ITPGRFAInternational Treaty on Plant Genetic Resources for Food and Agriculture (also seen as ITPGR)
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See supra notes 88-90 and accompanying text (describing CBD legislative measures to protect indigenous knowledge); see also supra notes 91-93 and accompanying text (reviewing ITPGRFA protections for indigenous farmers and agricultural products).
The ITPGRFA was adopted by the FAO conference on November 3, 2001, stating its objectives to be "the conservation and sustainable use of plant genetic resources for food and agriculture and the fair and equitable sharing of the benefits arising out of their use, in harmony with the Convention on Biological Diversity, for sustainable agriculture and food security.
Through extended and difficult negotiations over seven years, the ITPGRFA was eventually adopted in November 2001.
149) The wording of this provision was the most controversial part of the negotiations over the ITPGRFA, as developing countries insisted on a prohibition against intellectual property or other rights, not only for PGRs as such, but also for "their genetic parts and components," while developed countries insisted that the ban merely limit assertion of intellectual property rights in PGRs "in the form received" from the Multilateral System.
In addition, although the ITPGRFA reaffirms a commitment to farmers' rights, recognizing the contributions that local farming and indigenous communities have made, and will continue to make, to the conservation and development of PGRs, (151) this provision is described as "merely a symbolic expression of gratitude," without offering any effective implementation tool for those rights at the international level.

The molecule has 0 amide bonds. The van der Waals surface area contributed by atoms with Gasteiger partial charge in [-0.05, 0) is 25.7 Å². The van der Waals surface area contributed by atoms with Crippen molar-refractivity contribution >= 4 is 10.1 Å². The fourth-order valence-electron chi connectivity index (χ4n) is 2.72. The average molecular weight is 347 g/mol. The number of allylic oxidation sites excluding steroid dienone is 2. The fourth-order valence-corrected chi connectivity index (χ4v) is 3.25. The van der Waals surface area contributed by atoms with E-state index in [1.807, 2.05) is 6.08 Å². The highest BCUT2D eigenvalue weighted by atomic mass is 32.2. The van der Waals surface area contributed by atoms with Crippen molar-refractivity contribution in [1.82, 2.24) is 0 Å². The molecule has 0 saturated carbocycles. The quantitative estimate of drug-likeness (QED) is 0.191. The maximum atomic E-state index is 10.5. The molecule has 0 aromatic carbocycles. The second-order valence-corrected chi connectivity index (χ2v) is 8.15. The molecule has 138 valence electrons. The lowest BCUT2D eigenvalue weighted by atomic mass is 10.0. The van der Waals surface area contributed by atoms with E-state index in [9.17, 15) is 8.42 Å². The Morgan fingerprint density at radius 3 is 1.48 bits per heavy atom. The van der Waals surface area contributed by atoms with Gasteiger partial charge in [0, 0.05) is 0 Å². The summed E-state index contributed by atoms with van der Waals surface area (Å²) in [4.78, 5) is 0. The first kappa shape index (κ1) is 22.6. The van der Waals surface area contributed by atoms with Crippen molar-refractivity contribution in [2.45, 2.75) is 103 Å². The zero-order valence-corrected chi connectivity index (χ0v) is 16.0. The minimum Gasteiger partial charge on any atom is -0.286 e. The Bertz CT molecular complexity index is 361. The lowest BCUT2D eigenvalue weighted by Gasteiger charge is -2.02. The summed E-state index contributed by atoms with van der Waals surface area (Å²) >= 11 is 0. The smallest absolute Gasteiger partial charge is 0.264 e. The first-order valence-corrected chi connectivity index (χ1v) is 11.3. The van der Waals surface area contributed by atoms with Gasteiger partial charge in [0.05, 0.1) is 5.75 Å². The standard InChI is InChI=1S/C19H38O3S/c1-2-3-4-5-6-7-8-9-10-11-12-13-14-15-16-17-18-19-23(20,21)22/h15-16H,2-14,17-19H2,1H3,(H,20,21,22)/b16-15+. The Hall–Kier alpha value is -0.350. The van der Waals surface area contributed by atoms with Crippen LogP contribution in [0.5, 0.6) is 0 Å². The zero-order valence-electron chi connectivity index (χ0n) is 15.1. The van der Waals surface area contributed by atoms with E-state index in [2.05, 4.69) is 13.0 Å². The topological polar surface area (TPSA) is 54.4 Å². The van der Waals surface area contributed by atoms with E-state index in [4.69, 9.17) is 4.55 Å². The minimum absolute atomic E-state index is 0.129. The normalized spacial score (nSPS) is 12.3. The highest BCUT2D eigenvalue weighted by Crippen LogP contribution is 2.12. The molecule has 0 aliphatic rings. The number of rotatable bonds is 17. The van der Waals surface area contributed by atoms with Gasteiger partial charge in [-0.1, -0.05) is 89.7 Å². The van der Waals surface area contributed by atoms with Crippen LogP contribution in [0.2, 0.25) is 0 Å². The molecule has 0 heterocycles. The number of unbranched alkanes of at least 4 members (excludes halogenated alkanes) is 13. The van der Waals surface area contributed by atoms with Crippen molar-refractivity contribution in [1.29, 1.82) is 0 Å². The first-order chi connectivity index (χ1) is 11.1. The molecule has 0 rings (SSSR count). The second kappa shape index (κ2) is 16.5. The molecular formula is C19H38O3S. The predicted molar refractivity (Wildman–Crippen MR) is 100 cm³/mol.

At the same time, however, the ITPGRFA does represent an unprecedented international effort to combine an open source system of facilitated access to PGRs with a mandatory system of benefit-sharing, including mandatory sharing of monetary and other benefits arising out of commercialization of certain patent-protected plant innovation.
ITPGRFA as an Open Source System of Plant Innovation
With this overview of the open source software movement and its application to the field of biotechnology in mind, this Article now turns to an analysis of whether the facilitated access and benefit-sharing mechanism under the ITPGRFA will successfully function as an open source innovation system.
The ITPGRFA, which was adopted at the FAO conference on November 3, 2001, entered into force on June 29, 2004, creating a Multilateral System for facilitated access and benefit-sharing with respect to selected PGRs for food and agricultural purposes, while simultaneously recognizing the sovereign rights of each country over its own PGRs.
A number of potential ambiguities lurking in the language of the ITPGRFA could undermine its actual operation.
Neither the ITPGRFA nor the SMTA provide a clear answer to this question.